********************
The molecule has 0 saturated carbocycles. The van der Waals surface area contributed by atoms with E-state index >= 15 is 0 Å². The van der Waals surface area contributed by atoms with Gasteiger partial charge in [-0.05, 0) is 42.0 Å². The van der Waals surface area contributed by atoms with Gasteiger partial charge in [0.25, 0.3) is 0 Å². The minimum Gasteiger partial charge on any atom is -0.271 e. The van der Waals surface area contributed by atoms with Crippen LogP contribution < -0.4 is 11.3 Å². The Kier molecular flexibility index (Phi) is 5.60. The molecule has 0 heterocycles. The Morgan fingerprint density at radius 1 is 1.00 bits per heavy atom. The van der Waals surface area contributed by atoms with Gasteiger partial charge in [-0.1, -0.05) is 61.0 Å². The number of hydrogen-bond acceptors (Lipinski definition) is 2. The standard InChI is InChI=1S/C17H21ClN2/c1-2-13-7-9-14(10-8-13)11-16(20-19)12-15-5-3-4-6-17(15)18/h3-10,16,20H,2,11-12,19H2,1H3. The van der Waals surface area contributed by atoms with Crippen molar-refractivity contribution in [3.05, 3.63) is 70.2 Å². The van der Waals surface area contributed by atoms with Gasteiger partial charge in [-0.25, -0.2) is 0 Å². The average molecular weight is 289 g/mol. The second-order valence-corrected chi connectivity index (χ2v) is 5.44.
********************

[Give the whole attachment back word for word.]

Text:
The molecule has 0 saturated carbocycles. The van der Waals surface area contributed by atoms with E-state index >= 15 is 0 Å². The van der Waals surface area contributed by atoms with Gasteiger partial charge in [-0.05, 0) is 42.0 Å². The van der Waals surface area contributed by atoms with Gasteiger partial charge in [0.25, 0.3) is 0 Å². The minimum Gasteiger partial charge on any atom is -0.271 e. The van der Waals surface area contributed by atoms with Crippen LogP contribution < -0.4 is 11.3 Å². The Kier molecular flexibility index (Phi) is 5.60. The molecule has 0 heterocycles. The Morgan fingerprint density at radius 1 is 1.00 bits per heavy atom. The van der Waals surface area contributed by atoms with Gasteiger partial charge in [-0.1, -0.05) is 61.0 Å². The number of hydrogen-bond acceptors (Lipinski definition) is 2. The standard InChI is InChI=1S/C17H21ClN2/c1-2-13-7-9-14(10-8-13)11-16(20-19)12-15-5-3-4-6-17(15)18/h3-10,16,20H,2,11-12,19H2,1H3. The van der Waals surface area contributed by atoms with Crippen molar-refractivity contribution in [3.05, 3.63) is 70.2 Å². The van der Waals surface area contributed by atoms with Gasteiger partial charge in [-0.25, -0.2) is 0 Å². The average molecular weight is 289 g/mol. The second-order valence-corrected chi connectivity index (χ2v) is 5.44.